Without realizing it, I’ve almost always loved expecting a certain kind of love in return. Giving people the opportunity to shut down on me or walk away is playing Russian roulette with my confidence. I get why it’s scary and want something in exchange for my risk. I do it for love, for the hope that by putting myself out there, I’ll make a new friend who really gets me, find a partner that loves me how I want to be loved, meet a mentor who pushes and appreciates my promising potential. But in that expectation, there’s desperation, a need that’s burdening and casts a looming shadow of disappointment.
The love I sought was dependent. It requires my love to be an exclusive gift, the real me something only a deserving few get to see. What I considered love is what David Hawkins describes as an “intense emotional condition combining physical attraction, possessiveness, control, addiction, eroticism and novelty.” Yea, that pretty much sums it up. Even in friendships and family relationships, remove the physical aspects of this definition, and the elements still fit.
I didn’t know that I didn’t want what I was searching for until I showed up in an incredibly uncomfortable, vulnerable conversation. It was a perfectly placed stick of dynamite and I grasped at the crumbling stones of my ego as they fell. Like the chisel Jenny so wonderfully describes here, I’m grateful for the parts of me that emerged from beneath its blows.
If our hearts are so sacred, why only share them with one person? Why should only a few be able to “get” us, to share in our dreams, our wounds, our ridiculous tantrums? Your anger won’t scare me, your joy won’t lessen my own. I want to know you. What if we all showed up with everyone? If we lived believing in an abundance of love rather than a shortage for which we must prove worthy and compete?
Brene Brown talks about building a shame network – a group of people who understand you, people you can reach out to when someone does shut down or walk away and leave you questioning yourself. With these pillars supporting me, my own self included, I can risk letting a few bulls trample through my sometimes china-like self worth without retreating back into myself. They provide me an arena for heartfelt, often embarrassing discussions about my confused insecurities. Instead of humiliating me for my feelings, they reaffirm that I'm learning, growing and on to something. The good people are worth it. These uncomfortable conversations matter because it gives us a platform to challenge our current thinking, to inspect the beliefs we hold without question, and to dethrone them so we can live the life we might not yet know we want. People are people. Fallible. Beautiful. Unexpected. Show up. Show me who you are. Let’s enjoy our real company while we’re here.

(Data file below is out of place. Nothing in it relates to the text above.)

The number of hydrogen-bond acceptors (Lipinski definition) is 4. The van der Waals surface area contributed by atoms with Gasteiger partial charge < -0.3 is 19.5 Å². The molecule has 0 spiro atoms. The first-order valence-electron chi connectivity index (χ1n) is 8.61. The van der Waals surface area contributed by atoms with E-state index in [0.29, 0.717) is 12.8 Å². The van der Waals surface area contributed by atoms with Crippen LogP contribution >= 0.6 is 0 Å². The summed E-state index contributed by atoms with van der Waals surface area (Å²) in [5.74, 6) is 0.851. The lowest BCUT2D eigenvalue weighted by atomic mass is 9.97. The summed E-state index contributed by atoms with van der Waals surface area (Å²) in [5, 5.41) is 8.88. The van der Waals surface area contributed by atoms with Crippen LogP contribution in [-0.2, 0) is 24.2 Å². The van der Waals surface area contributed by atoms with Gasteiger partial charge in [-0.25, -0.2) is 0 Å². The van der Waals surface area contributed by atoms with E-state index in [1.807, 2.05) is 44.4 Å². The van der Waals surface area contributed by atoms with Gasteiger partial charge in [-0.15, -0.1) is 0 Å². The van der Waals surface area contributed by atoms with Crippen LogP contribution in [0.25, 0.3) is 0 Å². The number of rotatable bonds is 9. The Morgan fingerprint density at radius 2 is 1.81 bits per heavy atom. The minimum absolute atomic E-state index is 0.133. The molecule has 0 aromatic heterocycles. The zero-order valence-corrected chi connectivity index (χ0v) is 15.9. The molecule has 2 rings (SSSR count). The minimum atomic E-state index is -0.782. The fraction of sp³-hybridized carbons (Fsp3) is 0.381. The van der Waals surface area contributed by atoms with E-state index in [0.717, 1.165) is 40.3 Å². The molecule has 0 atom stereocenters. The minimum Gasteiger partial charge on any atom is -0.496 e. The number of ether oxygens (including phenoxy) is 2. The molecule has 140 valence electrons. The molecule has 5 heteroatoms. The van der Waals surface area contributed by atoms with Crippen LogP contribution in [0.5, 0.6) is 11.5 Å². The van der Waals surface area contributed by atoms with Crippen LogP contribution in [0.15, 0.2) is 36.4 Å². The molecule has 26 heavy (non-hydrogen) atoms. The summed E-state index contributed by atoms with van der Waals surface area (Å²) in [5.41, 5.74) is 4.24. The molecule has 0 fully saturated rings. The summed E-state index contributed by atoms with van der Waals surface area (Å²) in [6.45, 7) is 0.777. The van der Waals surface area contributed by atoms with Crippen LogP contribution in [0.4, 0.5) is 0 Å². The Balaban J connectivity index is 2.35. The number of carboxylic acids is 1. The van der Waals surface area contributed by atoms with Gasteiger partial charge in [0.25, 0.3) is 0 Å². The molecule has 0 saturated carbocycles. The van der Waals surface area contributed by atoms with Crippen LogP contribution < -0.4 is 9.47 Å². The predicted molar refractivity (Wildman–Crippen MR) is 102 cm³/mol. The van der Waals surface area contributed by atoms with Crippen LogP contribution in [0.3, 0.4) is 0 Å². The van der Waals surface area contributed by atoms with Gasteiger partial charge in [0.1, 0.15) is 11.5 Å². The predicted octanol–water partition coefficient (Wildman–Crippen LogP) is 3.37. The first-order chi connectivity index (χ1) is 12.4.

Meet the author! (Seriously. You should meet her. She's really great.)
Website: www.graceopens.com (under construction)
Dream Job: Novelist, sculptor, filmmaker, psychologist, and physicist rolled into one.
If I Had a Million Dollars: I’d invest in ten different start-ups and spend the rest pursuing my dream job.
What I Wish Everyone Knew: We don’t know what we don’t know - it doesn’t have to be the way we think it is.
What I Want: To genuinely love without expecting love in return.
What Motivates Me: My intuition. Certain things call to me and push me into action.
What Holds Me Back: Periods of low self-worth and fear of what other people think
| || |
What I'd Like to Let Go: The spider in my room, but it’s too cold outside.
What I'd Like to Keep: Long beer nights with good people.
Biggest Fear: Not being loved.
God Is: Everything and nothing, the grace that holds me, the flow that moves me.
Prayer Is: Only as strong as your intention.
What is Sacred: Individuality. Me-time.
What is Teacher: Everyone I meet who thinks differently and isn’t afraid to discuss it.
Quote of the Day: People are people.
Current Book Obsession: 1Q84 by Haruki Murakami, The Artist’s Way by Julia Cameron.